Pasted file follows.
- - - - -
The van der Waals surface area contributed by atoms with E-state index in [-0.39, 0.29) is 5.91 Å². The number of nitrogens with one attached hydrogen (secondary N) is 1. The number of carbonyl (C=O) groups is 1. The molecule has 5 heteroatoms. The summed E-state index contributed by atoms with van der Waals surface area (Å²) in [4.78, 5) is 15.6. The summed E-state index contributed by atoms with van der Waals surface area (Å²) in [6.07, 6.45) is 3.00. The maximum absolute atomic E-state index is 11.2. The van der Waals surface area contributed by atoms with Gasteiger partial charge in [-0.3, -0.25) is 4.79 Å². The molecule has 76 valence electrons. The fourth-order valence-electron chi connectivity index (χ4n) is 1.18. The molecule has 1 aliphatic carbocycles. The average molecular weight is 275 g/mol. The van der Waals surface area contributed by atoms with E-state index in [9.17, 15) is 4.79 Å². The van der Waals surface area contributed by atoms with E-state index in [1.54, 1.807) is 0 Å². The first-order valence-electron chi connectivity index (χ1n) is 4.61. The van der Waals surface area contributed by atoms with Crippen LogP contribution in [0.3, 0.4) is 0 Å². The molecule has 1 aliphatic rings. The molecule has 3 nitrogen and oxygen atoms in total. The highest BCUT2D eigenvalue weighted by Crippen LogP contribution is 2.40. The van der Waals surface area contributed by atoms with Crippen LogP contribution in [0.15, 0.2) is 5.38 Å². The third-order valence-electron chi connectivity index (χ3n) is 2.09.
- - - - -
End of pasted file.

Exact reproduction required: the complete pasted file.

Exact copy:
The van der Waals surface area contributed by atoms with E-state index in [-0.39, 0.29) is 5.91 Å². The number of nitrogens with one attached hydrogen (secondary N) is 1. The number of carbonyl (C=O) groups is 1. The molecule has 5 heteroatoms. The summed E-state index contributed by atoms with van der Waals surface area (Å²) in [4.78, 5) is 15.6. The summed E-state index contributed by atoms with van der Waals surface area (Å²) in [6.07, 6.45) is 3.00. The maximum absolute atomic E-state index is 11.2. The van der Waals surface area contributed by atoms with Gasteiger partial charge in [-0.3, -0.25) is 4.79 Å². The molecule has 76 valence electrons. The fourth-order valence-electron chi connectivity index (χ4n) is 1.18. The molecule has 1 aliphatic carbocycles. The average molecular weight is 275 g/mol. The van der Waals surface area contributed by atoms with E-state index in [9.17, 15) is 4.79 Å². The van der Waals surface area contributed by atoms with E-state index in [1.54, 1.807) is 0 Å². The first-order valence-electron chi connectivity index (χ1n) is 4.61. The van der Waals surface area contributed by atoms with Crippen LogP contribution in [0.3, 0.4) is 0 Å². The molecule has 1 aliphatic rings. The molecule has 3 nitrogen and oxygen atoms in total. The highest BCUT2D eigenvalue weighted by Crippen LogP contribution is 2.40. The van der Waals surface area contributed by atoms with Crippen LogP contribution in [0.15, 0.2) is 5.38 Å². The third-order valence-electron chi connectivity index (χ3n) is 2.09.